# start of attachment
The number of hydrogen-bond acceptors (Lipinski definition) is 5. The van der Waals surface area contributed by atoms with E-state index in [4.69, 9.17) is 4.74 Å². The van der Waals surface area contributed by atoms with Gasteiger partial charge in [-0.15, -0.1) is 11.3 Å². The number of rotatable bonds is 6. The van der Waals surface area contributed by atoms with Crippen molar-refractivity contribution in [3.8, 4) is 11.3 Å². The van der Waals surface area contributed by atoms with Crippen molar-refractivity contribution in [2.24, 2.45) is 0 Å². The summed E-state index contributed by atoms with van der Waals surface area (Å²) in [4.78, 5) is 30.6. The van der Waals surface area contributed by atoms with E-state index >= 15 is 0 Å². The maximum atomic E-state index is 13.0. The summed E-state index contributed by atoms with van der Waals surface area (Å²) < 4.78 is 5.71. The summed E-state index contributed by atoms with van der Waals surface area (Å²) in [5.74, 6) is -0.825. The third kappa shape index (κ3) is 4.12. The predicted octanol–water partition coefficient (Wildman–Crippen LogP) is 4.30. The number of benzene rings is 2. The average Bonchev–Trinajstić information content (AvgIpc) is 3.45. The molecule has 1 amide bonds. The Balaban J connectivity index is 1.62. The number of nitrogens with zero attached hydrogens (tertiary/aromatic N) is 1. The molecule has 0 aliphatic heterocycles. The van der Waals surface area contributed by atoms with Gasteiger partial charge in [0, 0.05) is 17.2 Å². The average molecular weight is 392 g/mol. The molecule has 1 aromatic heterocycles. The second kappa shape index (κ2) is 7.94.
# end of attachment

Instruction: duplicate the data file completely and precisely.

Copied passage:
The number of hydrogen-bond acceptors (Lipinski definition) is 5. The van der Waals surface area contributed by atoms with E-state index in [4.69, 9.17) is 4.74 Å². The van der Waals surface area contributed by atoms with Gasteiger partial charge in [-0.15, -0.1) is 11.3 Å². The number of rotatable bonds is 6. The van der Waals surface area contributed by atoms with Crippen molar-refractivity contribution in [3.8, 4) is 11.3 Å². The van der Waals surface area contributed by atoms with Crippen molar-refractivity contribution in [2.24, 2.45) is 0 Å². The summed E-state index contributed by atoms with van der Waals surface area (Å²) in [4.78, 5) is 30.6. The van der Waals surface area contributed by atoms with E-state index >= 15 is 0 Å². The maximum atomic E-state index is 13.0. The summed E-state index contributed by atoms with van der Waals surface area (Å²) < 4.78 is 5.71. The summed E-state index contributed by atoms with van der Waals surface area (Å²) in [5.74, 6) is -0.825. The third kappa shape index (κ3) is 4.12. The predicted octanol–water partition coefficient (Wildman–Crippen LogP) is 4.30. The number of benzene rings is 2. The average Bonchev–Trinajstić information content (AvgIpc) is 3.45. The molecule has 1 amide bonds. The Balaban J connectivity index is 1.62. The number of nitrogens with zero attached hydrogens (tertiary/aromatic N) is 1. The molecule has 0 aliphatic heterocycles. The van der Waals surface area contributed by atoms with Gasteiger partial charge in [0, 0.05) is 17.2 Å². The average molecular weight is 392 g/mol. The molecule has 1 aromatic heterocycles. The second kappa shape index (κ2) is 7.94.